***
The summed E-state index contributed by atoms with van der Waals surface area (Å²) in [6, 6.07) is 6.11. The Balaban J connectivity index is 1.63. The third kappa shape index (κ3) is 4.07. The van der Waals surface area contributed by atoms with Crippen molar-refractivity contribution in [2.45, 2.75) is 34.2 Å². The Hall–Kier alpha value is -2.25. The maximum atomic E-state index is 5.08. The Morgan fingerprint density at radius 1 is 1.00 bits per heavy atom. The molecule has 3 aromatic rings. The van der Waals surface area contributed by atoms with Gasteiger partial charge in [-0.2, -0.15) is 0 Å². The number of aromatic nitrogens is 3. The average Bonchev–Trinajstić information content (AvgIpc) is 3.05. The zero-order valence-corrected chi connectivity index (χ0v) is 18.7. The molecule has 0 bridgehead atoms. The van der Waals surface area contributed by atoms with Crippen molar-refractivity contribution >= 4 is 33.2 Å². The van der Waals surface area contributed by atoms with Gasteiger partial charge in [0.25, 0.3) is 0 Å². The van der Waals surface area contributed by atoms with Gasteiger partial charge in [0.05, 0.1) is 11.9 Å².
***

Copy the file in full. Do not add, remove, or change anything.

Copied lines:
The summed E-state index contributed by atoms with van der Waals surface area (Å²) in [6, 6.07) is 6.11. The Balaban J connectivity index is 1.63. The third kappa shape index (κ3) is 4.07. The van der Waals surface area contributed by atoms with Crippen molar-refractivity contribution in [2.45, 2.75) is 34.2 Å². The Hall–Kier alpha value is -2.25. The maximum atomic E-state index is 5.08. The Morgan fingerprint density at radius 1 is 1.00 bits per heavy atom. The molecule has 3 aromatic rings. The van der Waals surface area contributed by atoms with Gasteiger partial charge in [-0.2, -0.15) is 0 Å². The number of aromatic nitrogens is 3. The average Bonchev–Trinajstić information content (AvgIpc) is 3.05. The zero-order valence-corrected chi connectivity index (χ0v) is 18.7. The molecule has 0 bridgehead atoms. The van der Waals surface area contributed by atoms with Crippen molar-refractivity contribution >= 4 is 33.2 Å². The van der Waals surface area contributed by atoms with Gasteiger partial charge in [0.25, 0.3) is 0 Å². The van der Waals surface area contributed by atoms with Gasteiger partial charge in [0.05, 0.1) is 11.9 Å².